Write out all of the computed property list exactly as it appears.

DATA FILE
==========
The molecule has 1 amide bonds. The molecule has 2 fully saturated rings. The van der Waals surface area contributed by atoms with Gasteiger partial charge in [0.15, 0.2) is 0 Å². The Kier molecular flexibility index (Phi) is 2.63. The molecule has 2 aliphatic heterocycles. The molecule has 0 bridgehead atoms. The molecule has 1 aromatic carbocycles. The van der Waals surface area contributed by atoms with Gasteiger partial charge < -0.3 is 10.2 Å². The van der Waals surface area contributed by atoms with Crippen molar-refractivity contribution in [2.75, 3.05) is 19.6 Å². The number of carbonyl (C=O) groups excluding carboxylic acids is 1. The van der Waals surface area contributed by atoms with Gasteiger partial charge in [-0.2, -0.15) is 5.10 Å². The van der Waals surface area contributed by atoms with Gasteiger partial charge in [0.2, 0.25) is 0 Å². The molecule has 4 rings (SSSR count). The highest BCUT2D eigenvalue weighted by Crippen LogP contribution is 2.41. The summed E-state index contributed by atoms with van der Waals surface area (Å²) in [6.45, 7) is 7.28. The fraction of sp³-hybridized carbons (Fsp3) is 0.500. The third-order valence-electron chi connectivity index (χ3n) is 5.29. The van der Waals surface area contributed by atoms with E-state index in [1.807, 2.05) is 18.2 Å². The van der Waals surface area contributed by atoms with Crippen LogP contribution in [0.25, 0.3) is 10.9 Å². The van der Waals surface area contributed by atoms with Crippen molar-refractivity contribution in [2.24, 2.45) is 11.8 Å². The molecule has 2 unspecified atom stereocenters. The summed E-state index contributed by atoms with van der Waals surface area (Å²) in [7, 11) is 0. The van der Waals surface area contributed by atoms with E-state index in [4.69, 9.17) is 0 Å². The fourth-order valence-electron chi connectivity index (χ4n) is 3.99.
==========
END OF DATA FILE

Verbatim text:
The molecule has 1 amide bonds. The molecule has 2 fully saturated rings. The van der Waals surface area contributed by atoms with Gasteiger partial charge in [0.15, 0.2) is 0 Å². The Kier molecular flexibility index (Phi) is 2.63. The molecule has 2 aliphatic heterocycles. The molecule has 0 bridgehead atoms. The molecule has 1 aromatic carbocycles. The van der Waals surface area contributed by atoms with Gasteiger partial charge < -0.3 is 10.2 Å². The van der Waals surface area contributed by atoms with Crippen molar-refractivity contribution in [2.75, 3.05) is 19.6 Å². The number of carbonyl (C=O) groups excluding carboxylic acids is 1. The van der Waals surface area contributed by atoms with Gasteiger partial charge in [-0.2, -0.15) is 5.10 Å². The van der Waals surface area contributed by atoms with Gasteiger partial charge in [0.2, 0.25) is 0 Å². The molecule has 4 rings (SSSR count). The highest BCUT2D eigenvalue weighted by Crippen LogP contribution is 2.41. The summed E-state index contributed by atoms with van der Waals surface area (Å²) in [6.45, 7) is 7.28. The fraction of sp³-hybridized carbons (Fsp3) is 0.500. The third-order valence-electron chi connectivity index (χ3n) is 5.29. The van der Waals surface area contributed by atoms with E-state index in [1.807, 2.05) is 18.2 Å². The van der Waals surface area contributed by atoms with Crippen LogP contribution in [0.25, 0.3) is 10.9 Å². The van der Waals surface area contributed by atoms with Crippen molar-refractivity contribution in [2.24, 2.45) is 11.8 Å². The molecule has 2 unspecified atom stereocenters. The summed E-state index contributed by atoms with van der Waals surface area (Å²) in [7, 11) is 0. The van der Waals surface area contributed by atoms with E-state index in [4.69, 9.17) is 0 Å². The fourth-order valence-electron chi connectivity index (χ4n) is 3.99.